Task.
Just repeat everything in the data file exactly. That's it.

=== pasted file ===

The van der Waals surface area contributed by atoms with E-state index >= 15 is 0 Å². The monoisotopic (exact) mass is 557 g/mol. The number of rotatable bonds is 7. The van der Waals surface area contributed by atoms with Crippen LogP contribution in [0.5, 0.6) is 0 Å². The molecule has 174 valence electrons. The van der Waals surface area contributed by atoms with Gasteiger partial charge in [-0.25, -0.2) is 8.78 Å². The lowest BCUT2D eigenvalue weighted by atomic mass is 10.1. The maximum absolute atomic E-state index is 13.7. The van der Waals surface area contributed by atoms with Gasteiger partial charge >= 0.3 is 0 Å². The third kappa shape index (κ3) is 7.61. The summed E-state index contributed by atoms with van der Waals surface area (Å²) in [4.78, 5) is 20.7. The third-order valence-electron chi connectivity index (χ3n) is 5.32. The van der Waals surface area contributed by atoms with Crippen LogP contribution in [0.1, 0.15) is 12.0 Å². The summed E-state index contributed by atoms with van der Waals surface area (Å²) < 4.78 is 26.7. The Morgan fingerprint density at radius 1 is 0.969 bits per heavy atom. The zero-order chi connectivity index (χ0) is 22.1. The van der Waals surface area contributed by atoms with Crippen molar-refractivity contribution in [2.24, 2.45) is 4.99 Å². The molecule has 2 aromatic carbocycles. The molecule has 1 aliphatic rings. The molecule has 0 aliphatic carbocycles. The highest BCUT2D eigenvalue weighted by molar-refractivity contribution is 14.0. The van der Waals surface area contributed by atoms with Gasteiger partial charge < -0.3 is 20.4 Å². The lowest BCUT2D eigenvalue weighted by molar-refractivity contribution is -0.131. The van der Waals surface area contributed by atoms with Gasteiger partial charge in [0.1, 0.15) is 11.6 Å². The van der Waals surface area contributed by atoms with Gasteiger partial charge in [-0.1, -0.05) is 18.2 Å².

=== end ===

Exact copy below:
The van der Waals surface area contributed by atoms with E-state index >= 15 is 0 Å². The monoisotopic (exact) mass is 557 g/mol. The number of rotatable bonds is 7. The van der Waals surface area contributed by atoms with Crippen LogP contribution in [0.5, 0.6) is 0 Å². The molecule has 174 valence electrons. The van der Waals surface area contributed by atoms with Gasteiger partial charge in [-0.25, -0.2) is 8.78 Å². The lowest BCUT2D eigenvalue weighted by atomic mass is 10.1. The maximum absolute atomic E-state index is 13.7. The van der Waals surface area contributed by atoms with Gasteiger partial charge >= 0.3 is 0 Å². The third kappa shape index (κ3) is 7.61. The summed E-state index contributed by atoms with van der Waals surface area (Å²) in [4.78, 5) is 20.7. The third-order valence-electron chi connectivity index (χ3n) is 5.32. The van der Waals surface area contributed by atoms with Crippen LogP contribution in [0.1, 0.15) is 12.0 Å². The summed E-state index contributed by atoms with van der Waals surface area (Å²) < 4.78 is 26.7. The Morgan fingerprint density at radius 1 is 0.969 bits per heavy atom. The zero-order chi connectivity index (χ0) is 22.1. The van der Waals surface area contributed by atoms with Crippen molar-refractivity contribution in [2.24, 2.45) is 4.99 Å². The molecule has 2 aromatic carbocycles. The molecule has 1 aliphatic rings. The molecule has 0 aliphatic carbocycles. The highest BCUT2D eigenvalue weighted by molar-refractivity contribution is 14.0. The van der Waals surface area contributed by atoms with Gasteiger partial charge < -0.3 is 20.4 Å². The lowest BCUT2D eigenvalue weighted by molar-refractivity contribution is -0.131. The van der Waals surface area contributed by atoms with Gasteiger partial charge in [0.1, 0.15) is 11.6 Å². The van der Waals surface area contributed by atoms with Gasteiger partial charge in [-0.1, -0.05) is 18.2 Å².